© GoogleShooting: Two people were reported as being shot at Taft Union High School outside of Bakersfield in California
At least two people were shot in a California high school on Thursday morning and police have taken the shooter into custody. The shooting took place at Taft Union High School just outside of Bakersfield, California though no official statements have been released.

The local ABC affiliate received two separate calls from people who were hiding in closets during the incident which began around 9.20am. As of 11am, officials from the Kern County Sheriff's Department were still checking each room in the school.

The public school was originally opened in 1912 and has no known history of similar violent incidents. The sheriff confirmed that one student was shot and had to be airlifted to Kern Medical Center with undisclosed injuries. The second person reported only minor injuries and refused medical treatment at the scene.

Red Flag

Mayan documentary filmmaker breached contract, committed fraud

Image
© Credit: The WrapRaul Julia-Levy
In September 2011, we reported on a documentary film titled Revelations of the Mayans 2012 and Beyond that was scheduled for release sometime in 2012. The film's producer, Raul Julia-Levy, made the incredible claim that the documentary would provide evidence that the Mayans had contact with extraterrestrials. But in April 2012, Julia-Levy suddenly stopped production, fired the crew, terminated an agreement with a post-production company, and ran off with the footage. And now, an arbitrator has reportedly concluded that Julia-Levy is guilty of breached contracts and fraud.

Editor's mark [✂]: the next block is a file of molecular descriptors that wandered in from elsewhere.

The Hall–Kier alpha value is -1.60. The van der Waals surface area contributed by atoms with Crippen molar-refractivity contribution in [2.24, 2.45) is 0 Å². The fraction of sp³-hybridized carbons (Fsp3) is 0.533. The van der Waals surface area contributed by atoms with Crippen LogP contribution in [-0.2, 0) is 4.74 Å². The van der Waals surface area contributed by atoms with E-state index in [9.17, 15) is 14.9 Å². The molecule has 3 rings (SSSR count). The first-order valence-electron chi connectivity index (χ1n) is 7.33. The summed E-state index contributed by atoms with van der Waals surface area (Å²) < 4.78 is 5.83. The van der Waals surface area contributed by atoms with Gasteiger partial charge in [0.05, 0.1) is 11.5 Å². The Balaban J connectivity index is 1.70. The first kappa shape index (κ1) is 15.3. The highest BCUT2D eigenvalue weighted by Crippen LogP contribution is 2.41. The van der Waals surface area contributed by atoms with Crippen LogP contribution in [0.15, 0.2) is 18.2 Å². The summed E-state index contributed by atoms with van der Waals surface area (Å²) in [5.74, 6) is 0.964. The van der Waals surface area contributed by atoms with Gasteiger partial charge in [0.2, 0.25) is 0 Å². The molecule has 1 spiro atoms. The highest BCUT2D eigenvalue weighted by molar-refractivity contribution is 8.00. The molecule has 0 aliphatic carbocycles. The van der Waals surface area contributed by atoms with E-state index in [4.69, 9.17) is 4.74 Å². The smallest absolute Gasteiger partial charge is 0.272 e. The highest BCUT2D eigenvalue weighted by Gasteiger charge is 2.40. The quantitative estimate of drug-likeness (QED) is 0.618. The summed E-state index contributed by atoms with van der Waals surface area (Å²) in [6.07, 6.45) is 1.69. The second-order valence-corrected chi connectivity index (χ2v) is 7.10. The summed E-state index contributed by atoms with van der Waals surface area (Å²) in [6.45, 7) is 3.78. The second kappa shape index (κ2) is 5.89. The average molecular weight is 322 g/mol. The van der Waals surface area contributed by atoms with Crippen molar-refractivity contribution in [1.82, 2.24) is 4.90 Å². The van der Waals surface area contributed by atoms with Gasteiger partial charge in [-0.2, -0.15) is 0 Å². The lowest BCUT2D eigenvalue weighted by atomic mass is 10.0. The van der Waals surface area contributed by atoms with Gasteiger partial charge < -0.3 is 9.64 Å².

Julia-Levy's partner on the documentary, Elizabeth Theriot, took him to arbitration at the Independent Film & Television Alliance. And as the Hollywood Reporter states, "The resulting decision wasn't very kind to Julia-Levy." The arbitrator, Gerald F. Phillips, concluded that termination of production required the mutual agreement of both Julia-Levy and Theriot. Because Julia-Levy acted without the consent of Theriot, the arbitrator found for Theriot on her breach of contract claims.

Heart - Black

Suspect in shocking Ohio rape case allowed to go on Californian vacation while under 'house arrest'

Image
Holiday: Ma'lik Richmond was freed from house arrest to go on vacation even though he was charged with the horrific rape of a 16-year-old girl after film emerged of him carrying her with his co-accused Trent Mays (above)
One of the accused in the Ohio rape case that has outraged America enjoyed a six day vacation in California and watch a football game while supposedly under house arrest, it emerged today. MailOnline has learned that Steubenville High School Football star Ma'lik Richmond was granted permission to travel between December 31 and January 5. Along with team-mate Trent Mays, Richmond is charged with raping a 16-year-old girl at a series of back to back High School parties last August.

Mays is also charged with disseminating photographs of a nude minor as images of the unconscious teenage girl were circulated on Instagram and in text messages.

Richmond, 16, travelled with his former legal guardians Greg and Jennifer Aggresta - with whom he continues to live - to watch their biological son, Johnny, compete in the prestigious All American Academic Football Bowl.

The decision has enraged members of this community in a case where many have alleged that football players in the economically deprived town operate according to different rules.